France Weighing An Increase To Aviation Eco-Tax

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Last year we wrote about a new “eco-contribution” tax on flights that depart France. The additional charge, introduced in 2020, starts at €1.50 for domestic and European flights in economy. The cost goes up to €18 for a long-haul business flight. Now, a French panel is considering upping this fee – and it’s proposing a pretty sharp increase.

Air France grounded planes
Would such a significant increase in aviation taxes devastate France’s airlines? Photo: Getty Images

A 1900% increase in taxes

It’s still in the exploratory phase, but a French panel is looking at various options to combat climate change. Part of this effort could be increased taxation on numerous forms of transportation.

Here are the details, according to French publication La Tribune:

  • The current (and relatively new) €1.50 fee for a flight of less than 2,000km in economy, would be bumped up to €30.
  • The fee would go up to €180 in business class, where it currently sits at €9.
  • For a long-haul (more than 2,000km) economy class flight, the fee goes up to €60, where it is now €3.
  • A long-haul business class flight would jump from €18 up to an astounding €400.
  • The wealthiest in society would not be able to avoid taxes by flying their own jets. The proposed tax for a long-haul private flight is €2,400.

In short, taxes would increase by at least 1900% – something that would undoubtedly alarm executives at Air France – as well as any airline operating service to the country.

*At the time of writing, €1 is equivalent to US$1.18.

It should go without saying that this proposed increase would disproportionately impact Air France. Photo: Getty Images

A €4.2 billion cost to French aviation

Media 7 reports that France’s civil aviation regulator is chiming in. The Direction Générale de l’Aviation Civile (DGAC) says that the proposed revised tax would amount to a cost of €4.2 billion ($4.98 billion) for French air transport.

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“If these proposals are followed up, it is the announced death of several airlines and airports in France, which are already suffering the most violent shock in their history…We will see massive air connections shutdowns, with serious consequences for tourism and the economy of the territories.” -Thomas Juin, President of the Union of French Airports via Les Echos (translated from French)

Already, French bailout conditions to Air France stipulate that short domestic flights should be cut if rail connections can feasibly replace them. Photo: Stef48 via Wikimedia Commons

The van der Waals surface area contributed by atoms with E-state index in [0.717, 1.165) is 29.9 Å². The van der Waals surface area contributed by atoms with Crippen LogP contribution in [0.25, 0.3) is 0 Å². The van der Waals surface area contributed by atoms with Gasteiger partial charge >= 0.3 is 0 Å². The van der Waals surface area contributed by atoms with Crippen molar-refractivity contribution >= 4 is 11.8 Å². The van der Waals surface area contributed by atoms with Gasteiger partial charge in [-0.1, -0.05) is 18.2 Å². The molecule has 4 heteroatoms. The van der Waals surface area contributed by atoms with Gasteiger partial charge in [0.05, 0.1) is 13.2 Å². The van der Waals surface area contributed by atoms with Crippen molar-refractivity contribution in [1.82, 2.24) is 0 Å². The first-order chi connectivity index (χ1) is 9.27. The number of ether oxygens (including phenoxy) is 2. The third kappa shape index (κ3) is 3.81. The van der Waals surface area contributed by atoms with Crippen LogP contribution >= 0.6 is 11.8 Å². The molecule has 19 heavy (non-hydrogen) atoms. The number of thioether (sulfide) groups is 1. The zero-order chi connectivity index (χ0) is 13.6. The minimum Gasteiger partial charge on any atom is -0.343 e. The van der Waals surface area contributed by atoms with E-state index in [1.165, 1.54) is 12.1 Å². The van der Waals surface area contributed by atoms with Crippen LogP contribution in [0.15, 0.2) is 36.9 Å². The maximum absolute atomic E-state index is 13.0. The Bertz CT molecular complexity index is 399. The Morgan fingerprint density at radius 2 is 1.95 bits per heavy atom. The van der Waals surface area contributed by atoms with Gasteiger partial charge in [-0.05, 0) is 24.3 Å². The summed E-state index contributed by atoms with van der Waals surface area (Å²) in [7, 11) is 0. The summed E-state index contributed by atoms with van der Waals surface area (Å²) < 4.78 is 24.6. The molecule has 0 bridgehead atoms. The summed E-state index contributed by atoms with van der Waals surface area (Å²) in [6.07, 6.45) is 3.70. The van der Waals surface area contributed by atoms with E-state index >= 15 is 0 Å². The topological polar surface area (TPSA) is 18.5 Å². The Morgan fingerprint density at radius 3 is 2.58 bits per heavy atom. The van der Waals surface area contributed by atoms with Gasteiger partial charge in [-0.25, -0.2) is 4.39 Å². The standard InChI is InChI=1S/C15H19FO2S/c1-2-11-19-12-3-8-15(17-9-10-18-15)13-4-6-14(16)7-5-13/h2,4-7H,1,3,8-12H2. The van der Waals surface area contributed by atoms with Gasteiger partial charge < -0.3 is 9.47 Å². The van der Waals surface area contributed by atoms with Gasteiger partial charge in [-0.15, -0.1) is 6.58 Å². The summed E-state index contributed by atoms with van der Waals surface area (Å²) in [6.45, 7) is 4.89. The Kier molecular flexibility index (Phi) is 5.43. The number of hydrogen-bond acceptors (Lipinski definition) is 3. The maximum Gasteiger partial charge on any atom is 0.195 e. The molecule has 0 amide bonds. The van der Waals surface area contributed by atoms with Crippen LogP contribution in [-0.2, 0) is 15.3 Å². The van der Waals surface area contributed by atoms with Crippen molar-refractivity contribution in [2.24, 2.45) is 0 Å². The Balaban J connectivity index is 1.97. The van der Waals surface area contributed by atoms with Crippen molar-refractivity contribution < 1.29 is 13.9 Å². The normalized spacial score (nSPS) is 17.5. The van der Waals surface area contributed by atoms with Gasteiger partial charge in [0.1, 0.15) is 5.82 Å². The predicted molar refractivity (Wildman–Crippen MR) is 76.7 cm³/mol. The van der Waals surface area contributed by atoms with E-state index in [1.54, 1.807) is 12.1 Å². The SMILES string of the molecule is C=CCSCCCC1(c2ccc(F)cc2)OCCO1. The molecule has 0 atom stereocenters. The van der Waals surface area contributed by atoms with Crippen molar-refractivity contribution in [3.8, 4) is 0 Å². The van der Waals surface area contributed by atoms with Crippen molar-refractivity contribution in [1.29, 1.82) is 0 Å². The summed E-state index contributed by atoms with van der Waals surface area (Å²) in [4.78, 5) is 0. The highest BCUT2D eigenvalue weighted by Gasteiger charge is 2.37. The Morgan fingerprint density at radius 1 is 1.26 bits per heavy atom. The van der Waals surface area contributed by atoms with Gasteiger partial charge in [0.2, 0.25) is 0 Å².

For the National Federation of Merchant Aviation (FNAM), the proposal is difficult to consider. This is what the group had to say when commenting on the situation:

“The whole industry is worried…[we are] giving the impression that it is the plane that pollutes the most. Today, we are doing everything to prevent people from traveling.” -FNAM via Media 7

Is this too much?

The Air Transport Action Group notes that aviation represents around 2% of global human-caused CO2 emissions. For France, just 1.4% of national CO2 emissions come from domestic air transportation.

This issue could be seen from the other end as merely correcting a pricing model that has been inaccurate from the beginning. Beyond aviation, many products and services are priced inaccurately and fail to take into account environmental impact or health costs. These externalities are often burdens passed on to those who are not direct beneficiaries.

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Something must be done about climate change – but heavily taxing French aviation may not be the most effective solution. Air France has already been making moves to become more sustainable.

Of course, even if this is the case, new and/or increased taxes are never popular and rarely easily accepted by the public. France has already experienced its share of civil unrest in the form of the yellow vest movement. It’s unknown how well received this massive tax increase would be among French citizens, many of whom are already struggling with finances due to the massive economic downturn.

La Tribune notes that a bill regarding this matter must be tabled by the end of September, and the text that will be voted on at the end of the parliamentary debate will apply from 2021.

Is this tax increase too much – especially at a time like this? Will it even pass? Let us know your thoughts in the comments.

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